Etiquette for Book Borrowing and Lending

Sharing the gift of reading is a pleasure and a curse. On one hand it’s so, so fun to find someone who shares your love of Hogwarts, Narnia or Velaris. On the other hand, WHAT IF THEY SABOTAGE YOUR BOOK AND SUBSEQUENTLY YOUR RELATIONSHIP WITH THEM AND YOU CEASE TO BE FRIENDS FOR THE REST OF EVER?! Is it ever worth losing both? Thankfully there are steps you can both take to help you avoid the crippling sorrow of a soiled paperback. (And to help them avoid your wrath!)

Lending

Lending Procedure

Don’t lend out books you won’t get over losing. Keep your favourites, your antiques, your first editions, signed, and personalised copies to yourself. It’s not worth losing a friendship over.

Keep a note of the books you lend out. There’s not a lot you can do to chase a book when you don’t remember who you lent it to. We’re all human, we all forget things – write yourself a note and you’ll thank yourself later.

Let whomever is borrowing your book know exactly what’s okay and not okay when it comes to lending-on and returning. Don’t expect others to think exactly the  way you do: people are different, it’s what makes them so magical.

Borrowing

Table Manners

Don’t eat on or around somebody else’s book. What if the worst should happen? It doesn’t matter how much you like chocolate, you don’t want it smeared in the spine of your favourite vampire saga.

A book is not a coaster. Do not rest your tea (or coffee) on it – I don’t care how beautiful and bookish your new mug is, this one is non-negotiable. Rings are not only offensive to furniture.

International Etiquette

If you’re brave enough to take someone else’s book on holiday with you (and I would advise you should avoid it at all if possible) here are a few important things to remember:

Books and swimming pools do not mix, if you decide to live dangerously make sure you cover your book with a towel when you go for a dip or take it back inside.

Don’t leave it sweating in the sun, the gum holding the pages to the spine could soften and you could lose precious pages. Too long in the sun and you could bleach out the colour.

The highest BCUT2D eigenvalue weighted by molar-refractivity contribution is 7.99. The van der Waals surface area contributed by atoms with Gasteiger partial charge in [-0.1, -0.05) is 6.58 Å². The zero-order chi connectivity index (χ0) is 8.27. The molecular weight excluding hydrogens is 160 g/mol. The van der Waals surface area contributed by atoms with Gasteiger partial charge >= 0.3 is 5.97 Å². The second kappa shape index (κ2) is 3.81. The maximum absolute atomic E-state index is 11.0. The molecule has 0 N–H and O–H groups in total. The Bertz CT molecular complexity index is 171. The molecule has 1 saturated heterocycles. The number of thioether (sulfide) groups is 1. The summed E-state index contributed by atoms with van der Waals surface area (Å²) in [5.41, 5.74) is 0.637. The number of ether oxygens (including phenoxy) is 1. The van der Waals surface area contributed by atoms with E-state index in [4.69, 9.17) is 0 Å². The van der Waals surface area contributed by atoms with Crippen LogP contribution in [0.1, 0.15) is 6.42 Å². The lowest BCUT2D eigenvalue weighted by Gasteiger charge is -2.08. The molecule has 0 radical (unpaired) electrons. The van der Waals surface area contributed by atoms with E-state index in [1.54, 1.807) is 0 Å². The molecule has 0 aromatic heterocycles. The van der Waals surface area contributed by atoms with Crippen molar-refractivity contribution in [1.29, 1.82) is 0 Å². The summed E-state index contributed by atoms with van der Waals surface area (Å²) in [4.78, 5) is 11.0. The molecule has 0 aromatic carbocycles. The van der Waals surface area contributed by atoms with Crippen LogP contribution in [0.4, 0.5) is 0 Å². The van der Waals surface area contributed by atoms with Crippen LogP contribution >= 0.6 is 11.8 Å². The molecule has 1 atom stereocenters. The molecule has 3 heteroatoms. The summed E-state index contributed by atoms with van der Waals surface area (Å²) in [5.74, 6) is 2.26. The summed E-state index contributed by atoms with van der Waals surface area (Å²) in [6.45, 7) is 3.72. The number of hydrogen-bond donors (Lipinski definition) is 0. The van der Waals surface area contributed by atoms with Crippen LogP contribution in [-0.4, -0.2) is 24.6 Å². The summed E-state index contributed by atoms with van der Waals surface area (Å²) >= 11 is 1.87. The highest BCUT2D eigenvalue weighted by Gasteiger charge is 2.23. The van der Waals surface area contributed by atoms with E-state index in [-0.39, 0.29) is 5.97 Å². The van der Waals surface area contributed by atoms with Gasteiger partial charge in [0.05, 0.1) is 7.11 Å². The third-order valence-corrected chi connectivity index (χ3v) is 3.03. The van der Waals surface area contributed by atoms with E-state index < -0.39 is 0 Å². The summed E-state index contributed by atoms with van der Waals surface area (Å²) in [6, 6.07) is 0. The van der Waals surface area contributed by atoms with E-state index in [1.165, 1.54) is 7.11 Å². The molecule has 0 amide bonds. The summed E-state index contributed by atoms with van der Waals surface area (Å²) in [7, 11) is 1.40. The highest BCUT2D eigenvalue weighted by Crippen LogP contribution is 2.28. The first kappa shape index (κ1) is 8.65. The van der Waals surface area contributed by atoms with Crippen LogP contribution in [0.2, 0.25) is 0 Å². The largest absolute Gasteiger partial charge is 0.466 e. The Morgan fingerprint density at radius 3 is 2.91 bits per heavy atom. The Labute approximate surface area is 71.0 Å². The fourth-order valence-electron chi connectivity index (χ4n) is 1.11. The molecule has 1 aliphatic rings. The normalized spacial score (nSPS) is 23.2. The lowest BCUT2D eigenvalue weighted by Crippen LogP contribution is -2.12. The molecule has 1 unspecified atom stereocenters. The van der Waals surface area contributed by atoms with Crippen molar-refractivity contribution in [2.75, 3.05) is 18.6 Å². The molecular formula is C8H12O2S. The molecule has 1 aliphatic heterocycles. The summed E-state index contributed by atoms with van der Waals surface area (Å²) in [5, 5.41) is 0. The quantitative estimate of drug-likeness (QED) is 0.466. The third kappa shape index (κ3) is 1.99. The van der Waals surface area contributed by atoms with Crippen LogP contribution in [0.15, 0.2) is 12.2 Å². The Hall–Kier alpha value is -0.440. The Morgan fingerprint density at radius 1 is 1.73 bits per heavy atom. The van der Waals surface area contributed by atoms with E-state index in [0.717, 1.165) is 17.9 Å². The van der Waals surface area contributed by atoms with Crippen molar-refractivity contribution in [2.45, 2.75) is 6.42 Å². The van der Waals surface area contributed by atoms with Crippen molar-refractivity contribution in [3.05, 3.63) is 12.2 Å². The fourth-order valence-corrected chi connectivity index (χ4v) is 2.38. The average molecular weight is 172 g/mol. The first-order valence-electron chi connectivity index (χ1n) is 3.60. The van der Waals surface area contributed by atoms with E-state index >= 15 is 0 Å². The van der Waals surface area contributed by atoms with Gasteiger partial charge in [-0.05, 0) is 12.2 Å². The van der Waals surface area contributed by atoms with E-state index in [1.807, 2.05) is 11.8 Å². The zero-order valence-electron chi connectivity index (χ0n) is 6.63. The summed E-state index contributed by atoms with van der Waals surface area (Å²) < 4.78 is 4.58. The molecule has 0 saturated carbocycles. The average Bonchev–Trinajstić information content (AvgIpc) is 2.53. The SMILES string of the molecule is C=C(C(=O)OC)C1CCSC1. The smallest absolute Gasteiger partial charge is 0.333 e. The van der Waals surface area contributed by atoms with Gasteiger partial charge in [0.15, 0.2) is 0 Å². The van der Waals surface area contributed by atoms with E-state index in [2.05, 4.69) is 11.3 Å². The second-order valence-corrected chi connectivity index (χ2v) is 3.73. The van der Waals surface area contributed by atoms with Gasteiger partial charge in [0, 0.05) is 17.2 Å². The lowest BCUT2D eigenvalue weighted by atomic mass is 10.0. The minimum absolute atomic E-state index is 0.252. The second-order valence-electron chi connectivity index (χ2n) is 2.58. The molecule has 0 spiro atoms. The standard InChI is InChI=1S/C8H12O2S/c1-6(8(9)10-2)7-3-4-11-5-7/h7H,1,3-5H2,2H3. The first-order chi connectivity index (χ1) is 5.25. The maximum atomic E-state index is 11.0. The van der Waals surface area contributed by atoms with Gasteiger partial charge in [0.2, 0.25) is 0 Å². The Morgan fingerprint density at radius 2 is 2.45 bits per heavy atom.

Sand’s bad too and water will warp the pages no matter how much you blow-dry.

ADD IT TO YOUR PACKING LIST. If you don’t have a packing list when you go on holiday (you crazy, spontaneous parsnip), even a mental one, make one and put the book on it – losing it is not an option you want to consider.

Actually, scrap all of that. Don’t take a friend’s book on holiday. It’s far too risky.

Dress Codes

A coveted book, whilst travelling, must always be protected. Book sleeves are a great way to keep your favourite books looking pristine.

If you’re borrowing a hardcover and it’s got a dust cover, leave it off whilst you read. Keep it naked to avoid ruining the aesthetic. Don’t throw it in a bag full of other bits and bobs without a sleeve either, nicks, scrapes and scuffs are no laughing matter.

Bookmarks are tasteful book jewellery: use them with pride. Breaking a thus-far unbroken spine is tantamount to assault; don’t do it. Whether you’re fine with dog-earring pages or consider it an unforgivable sin – don’t do it to someone else’s book, especially if you hope to borrow more in the future!

Social Graces (or just general do’s and don’ts)

Don’t lend out another person’s book without their permission. Ask them politely & respect their decision if they say no.

Keep it out of reach of children. Children are great but most are more interested in throwing and tearing than careful and gentle treatment of coveted classics.

Keep away from fire. Duh. Unless you’re the devil. Even in cases of life-or-death don’t do a The Day After Tomorrow and lose everyone’s respect, there’s always perfectly good furniture ripe for a good burning.

If you’re not reading it, give it back. Sometimes a book doesn’t do it for you, that’s fine. Just don’t hold on to someone’s stuff based on the off-chance that you might read it one day. And DO give it back, even if it’s the best book ever it’s still not yours.

And, finally, if the worst should happen and the book is no longer salvageable: admit your mistake, apologise and replace it. Preferably with a like-for-like copy – movie covers are usually a bad move…


What do you think? Do those seem like reasonable rules to you? Have I missed any? Let me know your worst and best book lending experiences in the comments!


  – Cat –

2 COMMENTS

  1. BooksNest | 27th Nov 17

    This should be the bible for book borrowing!!

    • tackfiction | 29th Nov 17

      Haha, thanks! Important rules I think!

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